Testing wastewater for COVID-19 provides a better forecast of new COVID hospital admissions than clinical data, according to a Syracuse University research team led by postdoctoral researcher Dustin Hill. The COVID-19 pandemic has been a burden on the U.S. health…
‘Deej,’ Film about Autism and Inclusion, to Screen on Sept. 25
This month, the team behind the acclaimed new documentary, “Deej,” launches the Deej Inclusion Tour, a series of more than 50 campus and community screenings across the United States. The goal is to promote inclusion—in families, schools and communities—of all neuro-divergent people, especially nonspeaking autistics. The Deej tour stops at Syracuse University on Monday, Sept. 25, when the film screens at Watson Hall Theater at 6 p.m. The event is free and open to the public.
The screening will be followed by a discussion with DJ “Deej” Savarese.
The film is captioned; American Sign Language (ASL) interpretation and Communication Access Realtime Translation (CART) will be available for the discussion. Parking is available in the Booth Garage on Comstock Ave. Additional accessible parking is in the Q5 lot on University Place. If you have requests for accessibility and accommodations, please contact Dani Weinstein at 315.443.9379 or firstname.lastname@example.org.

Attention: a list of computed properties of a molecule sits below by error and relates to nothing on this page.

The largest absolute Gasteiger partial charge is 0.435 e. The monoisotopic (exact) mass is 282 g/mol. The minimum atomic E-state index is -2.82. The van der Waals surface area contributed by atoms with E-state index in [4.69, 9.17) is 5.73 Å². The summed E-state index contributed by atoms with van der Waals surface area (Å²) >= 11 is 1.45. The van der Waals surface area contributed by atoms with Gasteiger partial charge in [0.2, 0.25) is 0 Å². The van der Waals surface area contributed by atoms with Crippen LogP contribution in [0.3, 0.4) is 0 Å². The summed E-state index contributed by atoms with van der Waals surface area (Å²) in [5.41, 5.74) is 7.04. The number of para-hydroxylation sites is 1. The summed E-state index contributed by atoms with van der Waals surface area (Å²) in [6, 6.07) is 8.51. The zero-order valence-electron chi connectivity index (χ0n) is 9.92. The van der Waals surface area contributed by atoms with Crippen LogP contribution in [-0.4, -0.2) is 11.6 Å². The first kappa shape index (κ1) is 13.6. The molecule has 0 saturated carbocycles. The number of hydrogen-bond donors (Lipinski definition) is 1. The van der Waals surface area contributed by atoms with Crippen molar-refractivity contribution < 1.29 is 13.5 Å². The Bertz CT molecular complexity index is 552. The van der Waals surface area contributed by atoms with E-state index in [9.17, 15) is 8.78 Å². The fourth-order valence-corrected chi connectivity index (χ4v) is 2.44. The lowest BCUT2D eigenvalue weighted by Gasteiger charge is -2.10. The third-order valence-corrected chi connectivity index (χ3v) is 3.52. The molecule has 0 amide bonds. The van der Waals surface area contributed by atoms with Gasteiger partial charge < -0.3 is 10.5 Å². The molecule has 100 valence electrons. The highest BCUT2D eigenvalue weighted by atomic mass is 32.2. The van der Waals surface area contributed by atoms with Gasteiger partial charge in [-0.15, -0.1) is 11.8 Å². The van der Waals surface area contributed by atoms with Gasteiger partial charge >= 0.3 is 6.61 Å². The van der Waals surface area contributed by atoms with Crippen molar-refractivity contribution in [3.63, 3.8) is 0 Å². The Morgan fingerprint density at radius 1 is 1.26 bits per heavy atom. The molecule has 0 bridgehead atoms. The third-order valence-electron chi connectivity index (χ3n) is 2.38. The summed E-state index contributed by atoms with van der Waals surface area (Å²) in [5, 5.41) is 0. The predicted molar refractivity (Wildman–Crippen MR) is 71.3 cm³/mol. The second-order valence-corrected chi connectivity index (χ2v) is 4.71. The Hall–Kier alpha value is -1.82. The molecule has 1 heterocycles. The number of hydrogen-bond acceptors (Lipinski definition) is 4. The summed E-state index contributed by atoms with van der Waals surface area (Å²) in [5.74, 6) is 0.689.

Abandoned by his birth parents and unable to speak for himself, DJ Savarese (“Deej”) found not only a loving family but also a life in words, which he types on a text-to-voice synthesizer. As he makes his way through high school and dreams of college, he confronts the terrors of his past, obstacles to inclusion and the sometimes paralyzing beauty of his own senses. In his advocacy on behalf of other nonspeaking autistics, he embraces filmmaking and poetry, and discovers what having a voice can truly mean.
In this first-of-its kind collaboration between a veteran filmmaker and a nonspeaking autistic, Robert Rooy and DJ share editorial control as they navigate the challenges of representing autism. “Deej,” the result of this often difficult partnership, is a story told largely from the inside, by DJ—not by his parents or autism experts or even the camera. At its core, “Deej” reflects the level of participation that disability rights advocates insist upon: “Nothing about us without us.”
The “Deej” screening event is presented by the School of Education, Cultural Foundations of Education, Disability Cultural Center, Institute on Communication and Inclusion, Taishoff Center for Inclusive Higher Education, Center on Human Policy and the Douglas Biklen Landscape of Urban Education Lecture Series.
“Deej” will have its broadcast premiere on America ReFramed on Tuesday, Oct. 17, at 8 p.m. on the PBS World Channel (check local listings).